Security

Why your site needs a Content Security Policy (CSP)

By Josh Carter on January, 10 2019
Josh Carter

Director of Marketing, Blue Triangle

A Content Security Policy (CSP) can help protect your site from data breaches caused by cross-site scripting (XSS) and formjacking attacks. A CSP also prevents client-side malware from injecting unwanted ads on your website. 

What is a Content Security Policy (CSP)?

A Content Security Policy (CSP) is a browser security standard that controls what domains, subdomains, and types of resources a browser can load on a given web page.

It is implemented via an HTTP header, but a CSP can also be placed on a web page using a <meta> tag. CSPs are compatible with most modern desktop and mobile browsers, including Chrome, Firefox, Internet Explorer, Edge, Opera, and Safari.

Here's the first line of bluetriangle.com's CSP header:

Content-Security-Policy: default-src 'self' 'unsafe-inline' 'unsafe-eval' *.cloudfront.net *.btttag.com *.googleadservices.com *.googletraveladservices.com *.adroll.com *.cloudfront.net everesttech.net

...and the Meta Tag

<meta http-equiv="Content-Security-Policy" content="default-src 'self' 'unsafe-inline' 'unsafe-eval' *.cloudfront.net *.btttag.com *.googleadservices.com *.googletraveladservices.com *.adroll.com *.cloudfront.net everesttech.net ... />

Why you need a CSP

CSPs are used to detect and prevent certain types of attacks, including:

Formjacking & Cross-Site Scripting

If a hacker injects code into your checkout pages, a CSP automatically blocks the code from sending your customer's payment information to the hacker's domain.

Browser Hijacking & Ad Injection

Client-side malware causes unwanted ads to appear on your users' browsers. A CSP prevents these ads from loading when affected users go on your website.

Unauthorized Piggyback Tags

One tag could also be loading multiple tags from vendors you have not authorized. A CSP eliminates this security risk.

The credit card skimming attacks at Ticketmaster UK, British Airways, Newegg, and thousands of other sites could have been prevented with a properly implemented CSP.

How common are CSPs?

Unfortunately, not in the slightest.

Only 6.9% of the 1,114 websites we are measuring in our Industry Benchmarks have a CSP header in place.

Here’s the breakdown:

Based on the conversations I've had with eCommerce security leaders, the lack of adoption is attributed to 3 key factors:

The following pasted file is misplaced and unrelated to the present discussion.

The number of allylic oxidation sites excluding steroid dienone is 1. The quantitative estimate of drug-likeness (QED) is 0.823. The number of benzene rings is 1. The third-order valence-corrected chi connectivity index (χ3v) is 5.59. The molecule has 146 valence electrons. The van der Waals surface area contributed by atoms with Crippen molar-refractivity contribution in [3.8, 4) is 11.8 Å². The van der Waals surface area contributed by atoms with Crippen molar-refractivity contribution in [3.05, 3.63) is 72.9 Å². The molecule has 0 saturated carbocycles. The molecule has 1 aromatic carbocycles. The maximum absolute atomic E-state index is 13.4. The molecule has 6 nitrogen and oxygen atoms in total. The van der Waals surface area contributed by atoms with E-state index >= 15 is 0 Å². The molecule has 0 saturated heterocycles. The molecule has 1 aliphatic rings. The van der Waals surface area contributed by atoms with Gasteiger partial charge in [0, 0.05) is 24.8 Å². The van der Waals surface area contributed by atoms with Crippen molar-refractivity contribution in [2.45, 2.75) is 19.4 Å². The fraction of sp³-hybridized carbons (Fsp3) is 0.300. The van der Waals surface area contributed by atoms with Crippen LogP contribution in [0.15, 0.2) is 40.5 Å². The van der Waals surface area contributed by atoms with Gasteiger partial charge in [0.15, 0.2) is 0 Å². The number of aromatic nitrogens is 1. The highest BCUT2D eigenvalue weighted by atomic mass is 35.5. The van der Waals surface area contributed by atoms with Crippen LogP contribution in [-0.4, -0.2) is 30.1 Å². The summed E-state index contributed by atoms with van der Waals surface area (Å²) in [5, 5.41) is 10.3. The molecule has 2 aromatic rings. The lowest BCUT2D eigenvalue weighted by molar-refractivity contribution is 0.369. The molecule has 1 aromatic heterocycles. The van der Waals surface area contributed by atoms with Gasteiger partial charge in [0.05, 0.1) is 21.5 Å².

1. CSPs are hard to build

Before a CSP can be built, you need to determine what domains and subdomains have access to your website and what resources they’re loading (e.g. JavaScript, CSS, PHP). Without the right analytics tools, getting this data is a manual and tedious process.

You can start creating your CSP as soon as you’ve determined what domains, subdomains and their resources are allowed to have access to your website. This process can take days or even weeks.

2. CSPs are tough to manage

Once you’ve built and implemented your CSP, someone needs to manually update it with every website release and stay on top of any CSP violations that are reported in the browser console log. Again, this is a tedious process and requires a monitoring solution that can notify you when content is blocked by the CSP.

3. CSPs are incredibly complicated

Most CSPs are dozens of lines long. And even for the more technical, the documentation can be a bit overwhelming. Specifying the resource types that are authorized to be loaded by domains and subdomains is very complex and leaves no room for error.

Implementing a CSP Manager

A CSP Management solution like Blue Triangle’s can help you automate the process of building and managing your Content Security Policy.

We have a step by step process to eliminate the chaos. We inventory your domains, provide a streamlined process for you to approve them, and automatically build your Content Security Policy. Then our solution helps you easily update your CSP and alert you as soon as there are violations.

Blue Triangle adds a necessary layer of security, mitigating your risk of a data breach stemming from malicious first or third party code.

Here’s how our CSP Manager works:

1. Inventory your domains

We start off by identifying what first and third-party domains are loading on your site. See who owns the domains and what pages they’re loading on.

2. Determine what domains are allowed

Now that you know what domains are loading on your site, quickly create a whitelist of approved domains, as well as what type of files they are allowed to call.

3. Auto generate Content Security Policy (CSP)

Once you approve the whitelist, Blue Triangle automatically generates a comprehensive CSP that you can deploy in seconds.

4. Deploy CSP and stay secure

Your CSP blocks any unknown or malicious domains from accessing your site. We’ll even notify you as soon as there are any violations to your CSP.

Not ready to block? Then stay in alert-only mode.

Ready to implement a CSP?

A Content Security Policy can protect your site from a variety of attacks, including credit card skimming and ad injection. Without a CSP management solution, creating and building one is a manual and tedious process. Blue Triangle can help.

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